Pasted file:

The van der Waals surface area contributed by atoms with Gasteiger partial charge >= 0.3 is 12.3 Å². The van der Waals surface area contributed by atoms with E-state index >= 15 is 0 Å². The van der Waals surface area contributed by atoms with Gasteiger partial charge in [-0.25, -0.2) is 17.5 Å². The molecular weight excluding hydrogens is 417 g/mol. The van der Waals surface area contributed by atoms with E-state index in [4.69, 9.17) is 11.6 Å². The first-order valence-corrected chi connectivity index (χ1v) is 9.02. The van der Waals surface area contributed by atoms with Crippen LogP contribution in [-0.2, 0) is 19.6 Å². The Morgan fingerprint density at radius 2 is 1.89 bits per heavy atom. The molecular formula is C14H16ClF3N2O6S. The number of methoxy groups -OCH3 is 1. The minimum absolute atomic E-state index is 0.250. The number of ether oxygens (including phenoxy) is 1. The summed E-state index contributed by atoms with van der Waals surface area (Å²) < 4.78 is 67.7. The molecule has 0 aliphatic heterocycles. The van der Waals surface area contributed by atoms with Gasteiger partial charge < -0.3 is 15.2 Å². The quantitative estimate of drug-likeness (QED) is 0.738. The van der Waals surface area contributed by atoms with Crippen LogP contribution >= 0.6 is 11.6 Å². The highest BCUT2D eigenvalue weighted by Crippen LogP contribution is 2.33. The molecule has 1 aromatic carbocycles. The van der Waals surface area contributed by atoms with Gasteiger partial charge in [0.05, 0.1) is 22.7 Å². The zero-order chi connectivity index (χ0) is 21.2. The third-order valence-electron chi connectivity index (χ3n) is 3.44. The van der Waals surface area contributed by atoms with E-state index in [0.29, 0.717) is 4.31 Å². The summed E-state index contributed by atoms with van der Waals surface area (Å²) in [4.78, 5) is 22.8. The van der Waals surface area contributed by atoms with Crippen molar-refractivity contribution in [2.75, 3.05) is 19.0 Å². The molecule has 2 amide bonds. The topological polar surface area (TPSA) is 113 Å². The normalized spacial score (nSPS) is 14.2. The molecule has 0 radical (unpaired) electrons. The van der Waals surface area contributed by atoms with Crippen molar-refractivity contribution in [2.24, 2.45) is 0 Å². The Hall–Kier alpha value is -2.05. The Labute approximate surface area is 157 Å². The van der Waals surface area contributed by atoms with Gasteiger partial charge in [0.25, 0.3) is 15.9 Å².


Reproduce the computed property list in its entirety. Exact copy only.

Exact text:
The van der Waals surface area contributed by atoms with Gasteiger partial charge >= 0.3 is 12.3 Å². The van der Waals surface area contributed by atoms with E-state index >= 15 is 0 Å². The van der Waals surface area contributed by atoms with Gasteiger partial charge in [-0.25, -0.2) is 17.5 Å². The molecular weight excluding hydrogens is 417 g/mol. The van der Waals surface area contributed by atoms with E-state index in [4.69, 9.17) is 11.6 Å². The first-order valence-corrected chi connectivity index (χ1v) is 9.02. The van der Waals surface area contributed by atoms with Crippen LogP contribution in [-0.2, 0) is 19.6 Å². The Morgan fingerprint density at radius 2 is 1.89 bits per heavy atom. The molecular formula is C14H16ClF3N2O6S. The number of methoxy groups -OCH3 is 1. The minimum absolute atomic E-state index is 0.250. The number of ether oxygens (including phenoxy) is 1. The summed E-state index contributed by atoms with van der Waals surface area (Å²) < 4.78 is 67.7. The molecule has 0 aliphatic heterocycles. The van der Waals surface area contributed by atoms with Gasteiger partial charge < -0.3 is 15.2 Å². The quantitative estimate of drug-likeness (QED) is 0.738. The van der Waals surface area contributed by atoms with Crippen LogP contribution >= 0.6 is 11.6 Å². The highest BCUT2D eigenvalue weighted by Crippen LogP contribution is 2.33. The molecule has 1 aromatic carbocycles. The van der Waals surface area contributed by atoms with Gasteiger partial charge in [0.05, 0.1) is 22.7 Å². The zero-order chi connectivity index (χ0) is 21.2. The third-order valence-electron chi connectivity index (χ3n) is 3.44. The van der Waals surface area contributed by atoms with E-state index in [0.29, 0.717) is 4.31 Å². The summed E-state index contributed by atoms with van der Waals surface area (Å²) in [4.78, 5) is 22.8. The van der Waals surface area contributed by atoms with Crippen molar-refractivity contribution in [2.75, 3.05) is 19.0 Å². The molecule has 2 amide bonds. The topological polar surface area (TPSA) is 113 Å². The normalized spacial score (nSPS) is 14.2. The molecule has 0 radical (unpaired) electrons. The van der Waals surface area contributed by atoms with Crippen molar-refractivity contribution in [2.24, 2.45) is 0 Å². The Hall–Kier alpha value is -2.05. The Labute approximate surface area is 157 Å². The van der Waals surface area contributed by atoms with Gasteiger partial charge in [0.25, 0.3) is 15.9 Å².